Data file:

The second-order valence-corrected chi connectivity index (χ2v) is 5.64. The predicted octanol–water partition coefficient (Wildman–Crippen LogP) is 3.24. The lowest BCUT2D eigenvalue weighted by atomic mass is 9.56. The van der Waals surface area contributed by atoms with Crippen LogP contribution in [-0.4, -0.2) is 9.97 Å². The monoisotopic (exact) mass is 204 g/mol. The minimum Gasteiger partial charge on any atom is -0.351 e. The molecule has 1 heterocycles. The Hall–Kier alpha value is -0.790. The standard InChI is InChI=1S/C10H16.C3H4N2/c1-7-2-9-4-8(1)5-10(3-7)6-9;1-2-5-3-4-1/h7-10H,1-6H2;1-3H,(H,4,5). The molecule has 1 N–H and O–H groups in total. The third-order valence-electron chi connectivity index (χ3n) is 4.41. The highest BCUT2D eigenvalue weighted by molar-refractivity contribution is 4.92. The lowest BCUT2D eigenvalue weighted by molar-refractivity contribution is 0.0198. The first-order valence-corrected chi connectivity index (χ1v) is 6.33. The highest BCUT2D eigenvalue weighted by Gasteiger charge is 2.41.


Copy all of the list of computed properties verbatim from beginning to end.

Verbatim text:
The second-order valence-corrected chi connectivity index (χ2v) is 5.64. The predicted octanol–water partition coefficient (Wildman–Crippen LogP) is 3.24. The lowest BCUT2D eigenvalue weighted by atomic mass is 9.56. The van der Waals surface area contributed by atoms with Crippen LogP contribution in [-0.4, -0.2) is 9.97 Å². The monoisotopic (exact) mass is 204 g/mol. The minimum Gasteiger partial charge on any atom is -0.351 e. The molecule has 1 heterocycles. The Hall–Kier alpha value is -0.790. The standard InChI is InChI=1S/C10H16.C3H4N2/c1-7-2-9-4-8(1)5-10(3-7)6-9;1-2-5-3-4-1/h7-10H,1-6H2;1-3H,(H,4,5). The molecule has 1 N–H and O–H groups in total. The third-order valence-electron chi connectivity index (χ3n) is 4.41. The highest BCUT2D eigenvalue weighted by molar-refractivity contribution is 4.92. The lowest BCUT2D eigenvalue weighted by molar-refractivity contribution is 0.0198. The first-order valence-corrected chi connectivity index (χ1v) is 6.33. The highest BCUT2D eigenvalue weighted by Gasteiger charge is 2.41.